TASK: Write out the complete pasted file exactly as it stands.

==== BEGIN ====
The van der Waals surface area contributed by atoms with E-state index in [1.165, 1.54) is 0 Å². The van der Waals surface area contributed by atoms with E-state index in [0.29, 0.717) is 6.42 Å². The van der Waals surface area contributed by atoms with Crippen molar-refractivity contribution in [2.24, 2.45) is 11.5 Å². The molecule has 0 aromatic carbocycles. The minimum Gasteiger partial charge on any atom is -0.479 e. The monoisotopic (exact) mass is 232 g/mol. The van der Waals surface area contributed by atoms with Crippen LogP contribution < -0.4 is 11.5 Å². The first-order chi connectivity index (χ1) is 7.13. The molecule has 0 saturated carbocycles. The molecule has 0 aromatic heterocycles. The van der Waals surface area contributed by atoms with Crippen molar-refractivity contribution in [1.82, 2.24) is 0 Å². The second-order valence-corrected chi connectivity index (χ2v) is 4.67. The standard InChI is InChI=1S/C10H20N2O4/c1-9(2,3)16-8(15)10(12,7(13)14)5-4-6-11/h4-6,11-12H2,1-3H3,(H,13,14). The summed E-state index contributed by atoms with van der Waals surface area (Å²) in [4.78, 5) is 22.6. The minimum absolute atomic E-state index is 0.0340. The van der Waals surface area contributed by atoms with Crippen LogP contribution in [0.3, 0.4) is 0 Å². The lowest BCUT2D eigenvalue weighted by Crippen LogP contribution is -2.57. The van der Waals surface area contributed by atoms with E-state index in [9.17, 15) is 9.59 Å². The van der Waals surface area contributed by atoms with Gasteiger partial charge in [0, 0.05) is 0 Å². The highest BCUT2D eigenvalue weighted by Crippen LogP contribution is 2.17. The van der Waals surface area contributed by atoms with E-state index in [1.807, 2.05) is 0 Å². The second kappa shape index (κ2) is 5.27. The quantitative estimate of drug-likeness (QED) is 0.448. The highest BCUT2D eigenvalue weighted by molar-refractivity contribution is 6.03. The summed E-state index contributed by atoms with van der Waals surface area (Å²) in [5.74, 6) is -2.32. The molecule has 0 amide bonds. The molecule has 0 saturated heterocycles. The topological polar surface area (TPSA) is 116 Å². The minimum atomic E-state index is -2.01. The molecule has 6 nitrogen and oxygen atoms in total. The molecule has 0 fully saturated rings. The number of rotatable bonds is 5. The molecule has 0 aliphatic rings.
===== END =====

The van der Waals surface area contributed by atoms with E-state index in [1.165, 1.54) is 0 Å². The van der Waals surface area contributed by atoms with E-state index in [0.29, 0.717) is 6.42 Å². The van der Waals surface area contributed by atoms with Crippen molar-refractivity contribution in [2.24, 2.45) is 11.5 Å². The molecule has 0 aromatic carbocycles. The minimum Gasteiger partial charge on any atom is -0.479 e. The monoisotopic (exact) mass is 232 g/mol. The van der Waals surface area contributed by atoms with Crippen LogP contribution < -0.4 is 11.5 Å². The first-order chi connectivity index (χ1) is 7.13. The molecule has 0 saturated carbocycles. The molecule has 0 aromatic heterocycles. The van der Waals surface area contributed by atoms with Crippen molar-refractivity contribution in [1.82, 2.24) is 0 Å². The second-order valence-corrected chi connectivity index (χ2v) is 4.67. The standard InChI is InChI=1S/C10H20N2O4/c1-9(2,3)16-8(15)10(12,7(13)14)5-4-6-11/h4-6,11-12H2,1-3H3,(H,13,14). The summed E-state index contributed by atoms with van der Waals surface area (Å²) in [4.78, 5) is 22.6. The minimum absolute atomic E-state index is 0.0340. The van der Waals surface area contributed by atoms with Crippen LogP contribution in [0.3, 0.4) is 0 Å². The lowest BCUT2D eigenvalue weighted by Crippen LogP contribution is -2.57. The van der Waals surface area contributed by atoms with E-state index in [9.17, 15) is 9.59 Å². The van der Waals surface area contributed by atoms with Gasteiger partial charge in [0, 0.05) is 0 Å². The highest BCUT2D eigenvalue weighted by Crippen LogP contribution is 2.17. The van der Waals surface area contributed by atoms with E-state index in [1.807, 2.05) is 0 Å². The second kappa shape index (κ2) is 5.27. The quantitative estimate of drug-likeness (QED) is 0.448. The highest BCUT2D eigenvalue weighted by molar-refractivity contribution is 6.03. The summed E-state index contributed by atoms with van der Waals surface area (Å²) in [5.74, 6) is -2.32. The molecule has 0 amide bonds. The molecule has 0 saturated heterocycles. The topological polar surface area (TPSA) is 116 Å². The minimum atomic E-state index is -2.01. The molecule has 6 nitrogen and oxygen atoms in total. The molecule has 0 fully saturated rings. The number of rotatable bonds is 5. The molecule has 0 aliphatic rings.